Jussie Smollett denies staging attack, testifies he had a sexual relationship with prosecution witness
By Omar Jimenez and Eric Levenson, CNN
(CNN) -- Former "Empire" actor Jussie Smollett took the stand in his criminal trial Monday in a high-stakes attempt to rebut charges that he staged a fake hate crime and lied to Chicago Police about it in January 2019.
Last week, brothers "Bola" and "Ola" Osundairo testified that Smollett, who is Black and gay, directed and paid them to carry out a sham anti-gay and racist attack in order to garner sympathetic media coverage. Their testimony, as well as that of five Chicago police investigators, formed the core of the prosecution's case against Smollett.
But under oath Monday, Smollett offered testimony over five hours in which he denied orchestrating the attack and suggested the brothers -- whom he knew from the "Empire" set -- may have had other motivations at play.
The day finished with the actor still on the stand and court scheduled to resume Tuesday morning with special prosecutor Dan Webb picking up his cross-examination.
Smollett on Monday said Bola Osundairo, who he called "Bon," helped him get drugs, including cocaine. He also said a sexual relationship began to forge between the two at a particular Chicago bath house. One night the two were out, and Smollett testified they got a private room and "did more drugs and like, made out."
On a separate occasion, Smollett told jurors he and Bola Osundairo snuck away from his brother after the three were at a female strip club together. Smollett testified they again got a private room and "made out a little bit, masturbated together."
In testimony last week, Bola Osundairo denied they had a sexual relationship and said he "didn't know" there was even any sexual tension.
Smollett testified further Monday he wasn't friendly at all with Ola Osundairo.
"He kind of creeped me out," Smollett told jurors. "Every time we were around him, he didn't speak to me. Every time we needed to leave, he made it seem like we needed to sneak off."
After a "hate letter" was sent to Smollett in the mail at the "Empire" studio in Chicago on January 22, 2019 -- seven days before the alleged attack -- Smollett said Bola Osundairo approached him about becoming his personal security guard, something the actor told the jury Osundairo had repeatedly asked him.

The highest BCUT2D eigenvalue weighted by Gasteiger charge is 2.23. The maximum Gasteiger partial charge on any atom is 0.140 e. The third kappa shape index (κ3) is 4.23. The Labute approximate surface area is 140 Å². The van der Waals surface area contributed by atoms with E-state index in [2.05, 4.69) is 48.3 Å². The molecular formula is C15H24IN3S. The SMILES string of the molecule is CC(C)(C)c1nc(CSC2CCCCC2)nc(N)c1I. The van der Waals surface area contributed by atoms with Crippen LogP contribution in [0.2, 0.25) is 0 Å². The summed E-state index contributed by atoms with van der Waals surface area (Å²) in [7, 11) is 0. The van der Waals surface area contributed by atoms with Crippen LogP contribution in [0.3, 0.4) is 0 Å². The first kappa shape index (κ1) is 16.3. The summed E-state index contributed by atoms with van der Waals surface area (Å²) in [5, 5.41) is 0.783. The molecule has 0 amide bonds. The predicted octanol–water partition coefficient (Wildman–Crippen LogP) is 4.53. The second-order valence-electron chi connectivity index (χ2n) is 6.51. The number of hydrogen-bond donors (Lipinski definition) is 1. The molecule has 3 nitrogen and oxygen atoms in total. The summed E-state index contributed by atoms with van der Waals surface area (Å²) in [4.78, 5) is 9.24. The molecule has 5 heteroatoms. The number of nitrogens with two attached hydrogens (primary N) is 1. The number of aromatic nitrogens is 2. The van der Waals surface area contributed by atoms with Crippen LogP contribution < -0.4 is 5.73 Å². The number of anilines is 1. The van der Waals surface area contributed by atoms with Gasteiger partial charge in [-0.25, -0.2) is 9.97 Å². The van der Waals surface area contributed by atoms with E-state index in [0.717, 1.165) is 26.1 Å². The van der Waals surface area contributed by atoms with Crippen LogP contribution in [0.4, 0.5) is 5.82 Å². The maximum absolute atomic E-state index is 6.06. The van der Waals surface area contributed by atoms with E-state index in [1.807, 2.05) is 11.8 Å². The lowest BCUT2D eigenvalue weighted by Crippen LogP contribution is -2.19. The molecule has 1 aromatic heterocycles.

Following the letter, Bola Osundairo began asking him more about the need for security, Smollett said. The actor described being annoyed at the idea of always having a security detail around him.
"Around lunch time I would smoke my blunt, drive around the neighborhood of the studios. I don't want to be in someone's car," Smollett said.
Smollett told the jury that while driving around with Bola Osundairo, there was never any discussion of planning a staged hate attack.
"Did you talk to him about some hoax?" defense attorney Nenye Uche asked.
"No," Smollett shot back.
"Did you give him the check as payment for some silly hoax?" Uche then asked.
"Never," Smollett said.
In February 2019, Smollett rejected some of what has been reported, including that he told police his alleged attackers were wearing MAGA hats.
Smollett testified Monday his relationship with Chicago police began to deteriorate after police mentioned the MAGA hats, favored by supporters of President Donald Trump.
The actor said no when Uche asked whether he ever told police the alleged attackers were wearing the hats.
Smollett added that one of the reasons he did not give a police detective his cell phone when she asked for it was because he didn't think police believed his story.
Smollett appeared to briefly get emotional while describing the incident to jurors, prompting his attorney to ask whether he was all right.